The study results suggested that the amount of time between graduation and completion of the RHIA certification examination did not significantly impact graduates’ scores on the examination, even with outliers removed. The scatterplot in Figure 1 summarizes the results. The insignificant association of the number of days between graduation and the examination date with the RHIA certification examination score was somewhat surprising given the amount of anecdotal data to the contrary. Conventional wisdom assumes that as the length of time between graduation and the RHIA certification examination increases, the resulting likelihood of a lower score should also increase. With that conventional wisdom in mind, graduates of both programs are encouraged by faculty to continue studying and reviewing previous coursework until they take the examination. They are also provided with a list of RHIA certification examination preparation materials and must complete the department’s comprehensive mock examination shortly before graduation. These processes and other unidentified influences might have colluded to mitigate the time factor regarding the RHIA certification examination. It is also possible that some graduates, after having waited a certain amount of time without taking the examination, decided ultimately not to take the examination, decreasing the number of attempts and the number of lower scores.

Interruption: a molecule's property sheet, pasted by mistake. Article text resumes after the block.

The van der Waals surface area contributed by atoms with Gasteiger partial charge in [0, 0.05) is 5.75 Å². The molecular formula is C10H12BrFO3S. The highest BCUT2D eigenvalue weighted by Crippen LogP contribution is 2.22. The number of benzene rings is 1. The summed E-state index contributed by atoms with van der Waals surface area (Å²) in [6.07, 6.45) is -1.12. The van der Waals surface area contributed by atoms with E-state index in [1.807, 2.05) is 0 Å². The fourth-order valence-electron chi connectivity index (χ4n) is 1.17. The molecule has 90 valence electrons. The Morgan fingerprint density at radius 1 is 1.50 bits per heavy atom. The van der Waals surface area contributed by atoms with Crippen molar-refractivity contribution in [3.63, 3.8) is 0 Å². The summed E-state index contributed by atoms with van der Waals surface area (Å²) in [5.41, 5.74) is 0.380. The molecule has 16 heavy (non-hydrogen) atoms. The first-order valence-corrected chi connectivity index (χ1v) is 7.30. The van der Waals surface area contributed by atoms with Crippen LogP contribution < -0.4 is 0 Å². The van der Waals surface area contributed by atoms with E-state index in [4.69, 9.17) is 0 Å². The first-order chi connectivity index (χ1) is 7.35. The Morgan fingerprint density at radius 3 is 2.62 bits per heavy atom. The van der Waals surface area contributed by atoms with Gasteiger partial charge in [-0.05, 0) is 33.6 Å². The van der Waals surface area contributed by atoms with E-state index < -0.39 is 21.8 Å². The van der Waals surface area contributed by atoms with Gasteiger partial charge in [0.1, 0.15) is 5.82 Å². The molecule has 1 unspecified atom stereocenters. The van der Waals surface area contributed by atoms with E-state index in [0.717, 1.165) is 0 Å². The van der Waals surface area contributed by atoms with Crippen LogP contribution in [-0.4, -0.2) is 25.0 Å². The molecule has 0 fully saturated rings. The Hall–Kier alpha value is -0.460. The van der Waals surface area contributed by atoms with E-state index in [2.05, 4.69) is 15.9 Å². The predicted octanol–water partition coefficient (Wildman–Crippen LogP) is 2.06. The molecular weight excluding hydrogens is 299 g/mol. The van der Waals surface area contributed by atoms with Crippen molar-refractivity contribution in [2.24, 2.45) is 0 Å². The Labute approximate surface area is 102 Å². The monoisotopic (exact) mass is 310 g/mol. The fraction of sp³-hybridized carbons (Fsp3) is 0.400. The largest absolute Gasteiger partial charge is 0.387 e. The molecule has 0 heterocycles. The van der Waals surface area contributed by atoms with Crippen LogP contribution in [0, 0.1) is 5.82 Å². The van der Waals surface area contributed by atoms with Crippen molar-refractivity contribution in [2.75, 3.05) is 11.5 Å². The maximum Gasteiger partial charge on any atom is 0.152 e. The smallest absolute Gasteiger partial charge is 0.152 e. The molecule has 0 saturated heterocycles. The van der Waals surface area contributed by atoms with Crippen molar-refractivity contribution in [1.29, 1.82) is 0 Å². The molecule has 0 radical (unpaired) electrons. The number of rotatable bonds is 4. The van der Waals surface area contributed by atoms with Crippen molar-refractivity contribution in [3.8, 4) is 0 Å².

Finally, evidence from this study suggests that a properly designed postbaccalaureate certificate program in HIA can increase the number of credentialed HIA professionals that are available in the workforce. The availability of more RHIAs enhances the prospect that supply will equal demand in the workforce and, consequently, increases the likelihood that patients’ quality of care will not be compromised.